Yesterday, Friday the 11th September, I visited the Book Art Fair in Whitechapel. The vast majority of the books on exhibition/sale were in the typical and ubiquitous book format: binded, handprinted and beautifully made. Some were printed-on-demand, there were some distributors, i,e, Anagram books, all related to art publications, and other independent smaller publishers, and several artist's publications. I must confess, I was disapointed with the fact that not a lot of books were of a subversive nature in regards to their format. I found only 3 artists who were of a more sculptural nature, or that used format to complement the content of the book subversively. One of them was Dario Zeruto, who uses existent poetic works and rebinds the books (generally of his favourite authors) in ways that appeal to the reading experience in tune with the content of the book. One of the most kinetic experiences, was a series of three poems which you had to squeeze to be able to read. Another one, entilttled 'Giro' (which in Italian means spiral) was fold and bound in a spiral, which meant that you had to physically turn the book, or yourself, to be able to read the book.
Another, in my opinion, excellent aproach to the book, was that of Mariya Ustymenko. 'Fear of Disappearance' is the result of a residency with UCA, through Akina, a photobook press thought out to explore the ways in which the book discloses, rather than shows the artist's interests. This does come thorugh Mariya's book, and even more so through the fact that she has three options for the reader: an affordable collection of the images she edited to be in the book, an artist's version of the book hand-bound and featuring some of the materials she used in the more sculptural version, in which format related to the content and the reader's experience: the book is about how we go to places and when we revisit them, not only they have changed (or not) because of this, and of time, our relashionship with them changes. Her sculpture incorporated concrete (a material I am super keen to experiement with), lazer printed perspex and metal. All arranged in a way to portray urban space, however, the book could be rearranged by the reader. The printed images could feature in whatever order the reader saw fit to illustrate the changes suffered by the space.
In the meantime, I have met many other artists, but of relevance I should mention the Scandinavian stalls, which were strongly represented, and which poetic and philosophical/theorical flair was neatly presented. I took specially a long time talking to Kurt Johannessen, who initiated activity in 1984 (when I was born!) and lured me into his books by his simplistic presentation of simple philosophical silogisms, or funny takes on other works of art, like the Cistine chapel. Another interesting initiative is Grafters, a free newspaper, with lots of relevant and current literary and art related discourse. Stretching to South Korea and Ireland, worth mentioning because of their colourful and poetic collage approach is RedFoxPress, which are inspired by Dadaism and Futurism.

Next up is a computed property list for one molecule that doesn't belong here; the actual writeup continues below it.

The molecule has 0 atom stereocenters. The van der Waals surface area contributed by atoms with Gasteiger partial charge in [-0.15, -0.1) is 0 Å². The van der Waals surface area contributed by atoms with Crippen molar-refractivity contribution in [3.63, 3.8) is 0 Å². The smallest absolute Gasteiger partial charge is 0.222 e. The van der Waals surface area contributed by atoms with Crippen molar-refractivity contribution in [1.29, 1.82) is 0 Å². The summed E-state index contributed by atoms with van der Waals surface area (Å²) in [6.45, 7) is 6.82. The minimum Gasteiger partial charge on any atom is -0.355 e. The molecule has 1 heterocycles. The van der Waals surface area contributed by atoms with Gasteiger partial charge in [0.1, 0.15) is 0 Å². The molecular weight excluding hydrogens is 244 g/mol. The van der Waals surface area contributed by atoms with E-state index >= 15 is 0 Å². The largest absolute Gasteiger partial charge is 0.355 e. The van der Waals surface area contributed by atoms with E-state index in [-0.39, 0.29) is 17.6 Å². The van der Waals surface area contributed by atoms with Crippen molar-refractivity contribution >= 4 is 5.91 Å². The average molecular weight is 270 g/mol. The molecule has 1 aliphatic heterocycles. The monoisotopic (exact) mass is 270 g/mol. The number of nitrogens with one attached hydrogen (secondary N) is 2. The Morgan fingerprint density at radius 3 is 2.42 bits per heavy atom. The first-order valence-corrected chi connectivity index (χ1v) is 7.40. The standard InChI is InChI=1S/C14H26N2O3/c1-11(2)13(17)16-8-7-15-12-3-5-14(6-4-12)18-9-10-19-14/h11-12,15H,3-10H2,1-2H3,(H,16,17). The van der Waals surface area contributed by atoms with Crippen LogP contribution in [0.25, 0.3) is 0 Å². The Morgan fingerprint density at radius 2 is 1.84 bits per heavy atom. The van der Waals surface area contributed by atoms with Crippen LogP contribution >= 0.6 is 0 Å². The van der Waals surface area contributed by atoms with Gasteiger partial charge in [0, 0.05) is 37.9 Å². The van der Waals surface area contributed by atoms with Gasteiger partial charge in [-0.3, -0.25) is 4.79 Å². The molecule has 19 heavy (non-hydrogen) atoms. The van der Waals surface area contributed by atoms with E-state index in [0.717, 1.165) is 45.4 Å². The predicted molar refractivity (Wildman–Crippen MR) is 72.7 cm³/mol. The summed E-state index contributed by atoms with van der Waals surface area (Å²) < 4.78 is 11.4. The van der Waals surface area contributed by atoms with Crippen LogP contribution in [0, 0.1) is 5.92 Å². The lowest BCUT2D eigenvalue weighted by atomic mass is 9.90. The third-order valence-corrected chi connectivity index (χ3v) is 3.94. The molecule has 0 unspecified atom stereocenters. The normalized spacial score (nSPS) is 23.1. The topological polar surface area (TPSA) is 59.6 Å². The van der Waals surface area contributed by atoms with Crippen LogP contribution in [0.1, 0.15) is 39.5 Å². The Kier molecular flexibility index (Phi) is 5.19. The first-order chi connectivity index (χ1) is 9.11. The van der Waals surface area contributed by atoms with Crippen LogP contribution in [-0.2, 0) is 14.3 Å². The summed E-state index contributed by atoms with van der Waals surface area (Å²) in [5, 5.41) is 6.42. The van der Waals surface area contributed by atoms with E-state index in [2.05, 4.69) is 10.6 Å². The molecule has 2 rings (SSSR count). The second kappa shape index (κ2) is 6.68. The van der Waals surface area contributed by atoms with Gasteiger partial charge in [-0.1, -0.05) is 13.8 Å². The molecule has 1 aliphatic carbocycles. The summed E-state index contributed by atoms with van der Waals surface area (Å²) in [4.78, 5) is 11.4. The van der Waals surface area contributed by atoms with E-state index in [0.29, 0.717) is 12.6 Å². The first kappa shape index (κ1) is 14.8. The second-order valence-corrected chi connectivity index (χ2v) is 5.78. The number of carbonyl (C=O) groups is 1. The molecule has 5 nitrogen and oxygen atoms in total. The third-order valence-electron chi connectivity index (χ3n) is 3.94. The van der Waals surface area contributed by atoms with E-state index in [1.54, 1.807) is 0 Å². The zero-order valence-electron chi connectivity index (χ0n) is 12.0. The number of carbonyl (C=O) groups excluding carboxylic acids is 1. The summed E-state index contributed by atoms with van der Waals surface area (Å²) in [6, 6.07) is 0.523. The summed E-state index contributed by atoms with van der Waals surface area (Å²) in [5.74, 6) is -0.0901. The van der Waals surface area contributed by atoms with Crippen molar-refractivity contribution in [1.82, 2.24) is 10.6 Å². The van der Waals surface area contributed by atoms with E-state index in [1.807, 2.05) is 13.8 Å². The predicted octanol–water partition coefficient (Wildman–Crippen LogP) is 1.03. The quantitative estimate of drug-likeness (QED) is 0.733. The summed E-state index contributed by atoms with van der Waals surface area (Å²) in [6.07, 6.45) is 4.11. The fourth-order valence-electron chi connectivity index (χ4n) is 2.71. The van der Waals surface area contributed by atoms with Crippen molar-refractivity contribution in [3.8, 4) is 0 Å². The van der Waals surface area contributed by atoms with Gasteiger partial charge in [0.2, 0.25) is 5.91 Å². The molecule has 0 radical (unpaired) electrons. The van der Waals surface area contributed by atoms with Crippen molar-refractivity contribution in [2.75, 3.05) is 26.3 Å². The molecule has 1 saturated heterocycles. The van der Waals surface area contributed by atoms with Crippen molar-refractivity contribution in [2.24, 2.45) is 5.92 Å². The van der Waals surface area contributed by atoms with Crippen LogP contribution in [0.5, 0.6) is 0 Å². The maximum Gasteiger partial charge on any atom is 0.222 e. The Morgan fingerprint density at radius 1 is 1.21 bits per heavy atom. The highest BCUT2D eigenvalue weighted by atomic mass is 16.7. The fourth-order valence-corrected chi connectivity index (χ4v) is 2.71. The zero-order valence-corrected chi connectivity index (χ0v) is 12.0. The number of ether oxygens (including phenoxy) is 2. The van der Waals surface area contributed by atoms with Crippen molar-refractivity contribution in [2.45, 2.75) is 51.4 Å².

The photobook -I- possibly -liked -the -most-award goes to Highchair editions, where Edward (the artist) has talked me through his creative process when he was in Paloma, which ended up turning into a delicate and golden rusty book, which gave me a palpable feeling of what Paloma is like. However, Moon Space Books and its Moon Space One photographic book is in direct competition for this award. It is gracious and clever.
More on the content side of the book, 'The hidden story of Os' is a very interestingly layed-out book, focusing on the presence of the letter 'o' throughout the book. Strategy and tool I have used before in my books, however as a means of carrying a message, rather than a poetic graphic display that intertwines the whole thematic of the book itself - clever!
On my way out, I encountered Valiz, a publishing house from which I purchased a book, just the day before I visited the Book Fair. I learnt that the term 'fair' doesn't mean 'cheaper'. This publisher is dedicated to art and theory, but with a pertinent current view on subjects that are of my interest: politics, activism, community, education. Lastly, I met Alex Parry, the editor of the Wellington art school. She devises the free newspaper, inviting contributors and students to respond to an open call on a theme that has been approached by the school in their curriculum and publishes their work. It was very useful to talk to her, as she informed me that their school offered a Fine Art GSCE to the parents of the children taking the main courses as a form of integrating their understanding of what their children were studying. A social educational initiative I am keen to explore the workings of. Something to further my research into as a case-study.